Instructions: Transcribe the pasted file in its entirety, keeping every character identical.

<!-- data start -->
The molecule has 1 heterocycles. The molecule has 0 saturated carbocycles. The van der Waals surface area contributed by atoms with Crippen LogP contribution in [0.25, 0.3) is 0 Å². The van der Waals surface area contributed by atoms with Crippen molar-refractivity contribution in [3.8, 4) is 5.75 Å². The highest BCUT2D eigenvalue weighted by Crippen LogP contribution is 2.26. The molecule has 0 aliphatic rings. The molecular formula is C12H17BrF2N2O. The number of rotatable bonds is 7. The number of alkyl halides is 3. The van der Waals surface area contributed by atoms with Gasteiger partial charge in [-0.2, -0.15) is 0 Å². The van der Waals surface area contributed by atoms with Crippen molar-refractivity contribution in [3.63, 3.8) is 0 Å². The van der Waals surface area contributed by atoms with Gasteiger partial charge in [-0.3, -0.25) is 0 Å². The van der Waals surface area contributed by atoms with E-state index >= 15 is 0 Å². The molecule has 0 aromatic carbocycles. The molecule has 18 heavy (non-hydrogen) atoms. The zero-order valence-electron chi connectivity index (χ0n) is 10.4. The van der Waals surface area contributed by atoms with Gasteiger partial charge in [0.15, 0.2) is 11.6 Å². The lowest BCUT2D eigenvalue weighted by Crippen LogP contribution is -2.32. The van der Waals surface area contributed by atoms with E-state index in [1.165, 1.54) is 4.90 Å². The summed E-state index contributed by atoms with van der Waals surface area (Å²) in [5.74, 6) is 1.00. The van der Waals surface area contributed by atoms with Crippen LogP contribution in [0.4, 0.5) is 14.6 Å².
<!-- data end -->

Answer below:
The molecule has 1 heterocycles. The molecule has 0 saturated carbocycles. The van der Waals surface area contributed by atoms with Crippen LogP contribution in [0.25, 0.3) is 0 Å². The van der Waals surface area contributed by atoms with Crippen molar-refractivity contribution in [3.8, 4) is 5.75 Å². The highest BCUT2D eigenvalue weighted by Crippen LogP contribution is 2.26. The molecule has 0 aliphatic rings. The molecular formula is C12H17BrF2N2O. The number of rotatable bonds is 7. The number of alkyl halides is 3. The van der Waals surface area contributed by atoms with Gasteiger partial charge in [-0.2, -0.15) is 0 Å². The van der Waals surface area contributed by atoms with Crippen molar-refractivity contribution in [3.63, 3.8) is 0 Å². The van der Waals surface area contributed by atoms with Gasteiger partial charge in [-0.3, -0.25) is 0 Å². The van der Waals surface area contributed by atoms with E-state index >= 15 is 0 Å². The molecule has 0 aromatic carbocycles. The molecule has 18 heavy (non-hydrogen) atoms. The zero-order valence-electron chi connectivity index (χ0n) is 10.4. The van der Waals surface area contributed by atoms with Gasteiger partial charge in [0.15, 0.2) is 11.6 Å². The lowest BCUT2D eigenvalue weighted by Crippen LogP contribution is -2.32. The van der Waals surface area contributed by atoms with E-state index in [1.165, 1.54) is 4.90 Å². The summed E-state index contributed by atoms with van der Waals surface area (Å²) in [5.74, 6) is 1.00. The van der Waals surface area contributed by atoms with Crippen LogP contribution in [0.4, 0.5) is 14.6 Å².